Ever since that game, it never seemed like Almora was himself at the plate as the once .294 hitter fell all the way down to .236 by the end of the season. I don’t want to blame an incident for someone’s struggles, but something wasn’t right with Almora mentally after that game. Being mentally stable is a huge part of baseball success, and with an offseason, maybe Almora can clear his head.
Season Grade D: D stands for Defense as that continued to be his calling card in 2019 before losing his center field job to Jason Heyward in August. However, his defense was not at the same level as it had been in the past as 2019 was a year to forget for Almora. He did manage to hit a career-high 12 HRs as some of that power is starting to generate from that swing, but when you only drive in 32 runs and take less than 20 walks for an entire year, something must change.
IAN HAPP: This was one of the most prominent storylines coming out of spring as the Cubs elected to go with Zagunis as the team's fourth outfielder and sent Happ to Iowa to open the year. Frustrated, to say the least, Happ took his demotion like a grown-up and headed to Des Moines to fix his swing and plate approach.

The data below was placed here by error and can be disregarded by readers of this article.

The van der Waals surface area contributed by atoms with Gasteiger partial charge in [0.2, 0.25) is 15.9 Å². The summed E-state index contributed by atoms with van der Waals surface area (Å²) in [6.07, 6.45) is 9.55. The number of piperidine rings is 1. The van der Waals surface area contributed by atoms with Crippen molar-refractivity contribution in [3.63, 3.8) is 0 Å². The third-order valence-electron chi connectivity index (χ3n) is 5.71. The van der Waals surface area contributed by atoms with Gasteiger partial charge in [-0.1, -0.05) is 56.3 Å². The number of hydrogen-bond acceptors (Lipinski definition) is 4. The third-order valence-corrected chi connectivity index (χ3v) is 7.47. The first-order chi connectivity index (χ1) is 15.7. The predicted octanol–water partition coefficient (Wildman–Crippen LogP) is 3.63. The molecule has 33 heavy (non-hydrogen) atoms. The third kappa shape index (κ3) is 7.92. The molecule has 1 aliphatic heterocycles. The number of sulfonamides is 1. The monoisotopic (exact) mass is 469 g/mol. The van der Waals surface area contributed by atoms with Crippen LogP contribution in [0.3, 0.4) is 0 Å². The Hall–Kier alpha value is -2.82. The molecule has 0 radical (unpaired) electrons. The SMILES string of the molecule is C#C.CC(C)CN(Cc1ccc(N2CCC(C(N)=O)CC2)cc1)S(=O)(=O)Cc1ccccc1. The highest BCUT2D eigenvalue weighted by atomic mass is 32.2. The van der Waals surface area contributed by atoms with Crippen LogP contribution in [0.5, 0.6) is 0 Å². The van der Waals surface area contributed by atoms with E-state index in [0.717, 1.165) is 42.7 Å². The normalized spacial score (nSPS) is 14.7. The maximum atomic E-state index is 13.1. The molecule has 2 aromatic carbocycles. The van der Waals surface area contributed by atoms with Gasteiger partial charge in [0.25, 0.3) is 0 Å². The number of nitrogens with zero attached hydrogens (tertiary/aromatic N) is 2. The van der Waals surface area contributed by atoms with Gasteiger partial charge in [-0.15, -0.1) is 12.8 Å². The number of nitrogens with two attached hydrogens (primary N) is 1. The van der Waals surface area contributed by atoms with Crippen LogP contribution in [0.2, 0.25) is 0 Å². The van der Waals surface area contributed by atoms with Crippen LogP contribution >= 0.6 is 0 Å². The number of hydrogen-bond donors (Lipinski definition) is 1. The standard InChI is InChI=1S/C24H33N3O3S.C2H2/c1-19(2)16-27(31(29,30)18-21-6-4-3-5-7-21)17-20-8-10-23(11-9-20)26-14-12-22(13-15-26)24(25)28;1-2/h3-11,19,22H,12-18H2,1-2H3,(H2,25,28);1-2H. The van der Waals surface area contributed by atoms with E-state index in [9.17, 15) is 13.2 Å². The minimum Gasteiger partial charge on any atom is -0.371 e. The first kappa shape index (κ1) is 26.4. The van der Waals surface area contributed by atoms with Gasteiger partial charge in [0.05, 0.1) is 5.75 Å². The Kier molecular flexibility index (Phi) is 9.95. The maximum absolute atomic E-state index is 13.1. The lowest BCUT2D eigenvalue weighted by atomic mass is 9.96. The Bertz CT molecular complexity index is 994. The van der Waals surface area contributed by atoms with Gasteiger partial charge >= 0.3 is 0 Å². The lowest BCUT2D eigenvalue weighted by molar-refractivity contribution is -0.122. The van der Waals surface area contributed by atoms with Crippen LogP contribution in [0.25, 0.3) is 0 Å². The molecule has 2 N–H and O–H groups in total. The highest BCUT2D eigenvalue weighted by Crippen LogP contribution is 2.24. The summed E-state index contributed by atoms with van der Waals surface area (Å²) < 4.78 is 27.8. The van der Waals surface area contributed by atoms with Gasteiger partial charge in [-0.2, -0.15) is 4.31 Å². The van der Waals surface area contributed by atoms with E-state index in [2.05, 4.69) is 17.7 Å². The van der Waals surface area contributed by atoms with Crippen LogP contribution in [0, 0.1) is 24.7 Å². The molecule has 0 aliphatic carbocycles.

After a rough first month of the season, Happ started to come around in May before once again hitting rock bottom in June and July. Then came August, where the streaky Happ began to heat up once again before earning a callup in late July. Once he arrived, you could see a sigh of relief as Happ looked happy to play baseball again. Following a two-week hot stretch, he went into a three-week cold stretch before ending the season as the team’s best hitter for the final two weeks of the season.
For the season, Happ hit a 264 with 11 homers and 30 RBI’s. Add that to his AAA numbers, and Happ had a solid season in which he hit a 256 with 25 hrs and 83 RBI’s. That would be a great season if he could maintain that success throughout a 162-game marathon. The big question is, will he be in Cubs pinstripes long term to do so?